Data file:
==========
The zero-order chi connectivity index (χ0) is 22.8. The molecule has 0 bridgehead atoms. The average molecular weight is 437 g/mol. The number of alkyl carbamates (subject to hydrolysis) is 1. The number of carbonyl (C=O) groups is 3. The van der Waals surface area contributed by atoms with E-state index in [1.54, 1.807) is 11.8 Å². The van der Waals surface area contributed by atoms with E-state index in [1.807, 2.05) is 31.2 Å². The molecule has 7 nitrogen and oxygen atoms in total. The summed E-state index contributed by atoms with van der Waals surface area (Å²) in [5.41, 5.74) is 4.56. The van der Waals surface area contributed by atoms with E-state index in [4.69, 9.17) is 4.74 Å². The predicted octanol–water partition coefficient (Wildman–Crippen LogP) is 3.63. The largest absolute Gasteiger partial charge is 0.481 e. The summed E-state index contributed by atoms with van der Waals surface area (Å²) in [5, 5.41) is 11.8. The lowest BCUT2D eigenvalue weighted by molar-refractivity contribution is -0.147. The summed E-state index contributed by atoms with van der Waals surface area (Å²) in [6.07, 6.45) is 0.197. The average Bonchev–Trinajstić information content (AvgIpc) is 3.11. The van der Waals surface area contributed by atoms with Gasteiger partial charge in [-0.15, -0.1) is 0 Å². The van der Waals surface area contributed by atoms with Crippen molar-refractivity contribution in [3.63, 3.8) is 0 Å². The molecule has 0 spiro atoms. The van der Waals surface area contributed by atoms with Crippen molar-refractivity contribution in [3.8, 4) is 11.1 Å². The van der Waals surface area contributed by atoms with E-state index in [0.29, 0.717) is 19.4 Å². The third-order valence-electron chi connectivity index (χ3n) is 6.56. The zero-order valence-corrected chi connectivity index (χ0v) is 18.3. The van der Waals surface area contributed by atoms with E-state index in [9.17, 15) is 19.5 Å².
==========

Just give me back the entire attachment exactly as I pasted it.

The zero-order chi connectivity index (χ0) is 22.8. The molecule has 0 bridgehead atoms. The average molecular weight is 437 g/mol. The number of alkyl carbamates (subject to hydrolysis) is 1. The number of carbonyl (C=O) groups is 3. The van der Waals surface area contributed by atoms with E-state index in [1.54, 1.807) is 11.8 Å². The van der Waals surface area contributed by atoms with E-state index in [1.807, 2.05) is 31.2 Å². The molecule has 7 nitrogen and oxygen atoms in total. The summed E-state index contributed by atoms with van der Waals surface area (Å²) in [5.41, 5.74) is 4.56. The van der Waals surface area contributed by atoms with E-state index in [4.69, 9.17) is 4.74 Å². The predicted octanol–water partition coefficient (Wildman–Crippen LogP) is 3.63. The largest absolute Gasteiger partial charge is 0.481 e. The summed E-state index contributed by atoms with van der Waals surface area (Å²) in [5, 5.41) is 11.8. The lowest BCUT2D eigenvalue weighted by molar-refractivity contribution is -0.147. The summed E-state index contributed by atoms with van der Waals surface area (Å²) in [6.07, 6.45) is 0.197. The average Bonchev–Trinajstić information content (AvgIpc) is 3.11. The van der Waals surface area contributed by atoms with Gasteiger partial charge in [-0.15, -0.1) is 0 Å². The van der Waals surface area contributed by atoms with Crippen molar-refractivity contribution in [3.63, 3.8) is 0 Å². The molecule has 0 spiro atoms. The van der Waals surface area contributed by atoms with Crippen molar-refractivity contribution in [3.8, 4) is 11.1 Å². The van der Waals surface area contributed by atoms with E-state index in [0.29, 0.717) is 19.4 Å². The third-order valence-electron chi connectivity index (χ3n) is 6.56. The zero-order valence-corrected chi connectivity index (χ0v) is 18.3. The van der Waals surface area contributed by atoms with E-state index in [9.17, 15) is 19.5 Å².